Home Alone: Supervision after School and Child Behavior

Posted: 18 Nov 2002

See all articles by Anna Aizer

Anna Aizer

Brown University - Department of Economics; National Bureau of Economic Research (NBER)

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Abstract

As female participation in the labor force continues to grow in the US, so too does reliance on non-parental child care. However, the high cost of child care has impeded the ability of many working mothers to find sufficient child care for their children. As a result, as recently as 1998 over eight million children ages five to fourteen spent time without adult supervision on a regular basis in the US. I examine the effect of the lackof adult supervision after school on panel of school-age children using ordinary least squares and fixed effect estimation. I find that children with adult supervision are less likely to skip school, use alcohol or marijuana, steal something or hurt someone. These findings suggest that expanding after school or child care programs typically geared to preschool age children to accommodate more school age children may have important consequences for their human capital development and labor market outcomes later in life.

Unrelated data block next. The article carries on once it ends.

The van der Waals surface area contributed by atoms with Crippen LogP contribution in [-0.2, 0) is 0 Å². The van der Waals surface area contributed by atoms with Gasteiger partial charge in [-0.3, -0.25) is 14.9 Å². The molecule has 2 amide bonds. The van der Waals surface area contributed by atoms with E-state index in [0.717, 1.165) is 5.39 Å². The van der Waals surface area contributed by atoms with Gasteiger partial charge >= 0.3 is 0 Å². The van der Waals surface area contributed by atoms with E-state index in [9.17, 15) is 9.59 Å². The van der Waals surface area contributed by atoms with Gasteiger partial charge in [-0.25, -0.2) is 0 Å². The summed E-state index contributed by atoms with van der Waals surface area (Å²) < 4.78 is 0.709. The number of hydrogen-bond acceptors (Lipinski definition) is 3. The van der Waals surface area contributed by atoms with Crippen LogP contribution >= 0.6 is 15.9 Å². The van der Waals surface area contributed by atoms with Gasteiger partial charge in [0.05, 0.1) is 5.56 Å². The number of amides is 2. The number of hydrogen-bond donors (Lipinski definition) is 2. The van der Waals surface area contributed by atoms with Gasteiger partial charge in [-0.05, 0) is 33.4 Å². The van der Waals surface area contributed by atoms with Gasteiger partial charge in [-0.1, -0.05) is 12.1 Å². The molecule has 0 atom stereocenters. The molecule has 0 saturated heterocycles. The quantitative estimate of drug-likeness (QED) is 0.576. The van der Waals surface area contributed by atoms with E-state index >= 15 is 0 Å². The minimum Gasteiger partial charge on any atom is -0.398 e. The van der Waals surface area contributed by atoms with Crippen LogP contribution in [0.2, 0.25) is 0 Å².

Keywords: children, supervision

JEL Classification: J13

Suggested Citation

Aizer, Anna, Home Alone: Supervision after School and Child Behavior. Available at SSRN: https://ssrn.com/abstract=351980

Anna Aizer (Contact Author)

Brown University - Department of Economics ( email )

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National Bureau of Economic Research (NBER)

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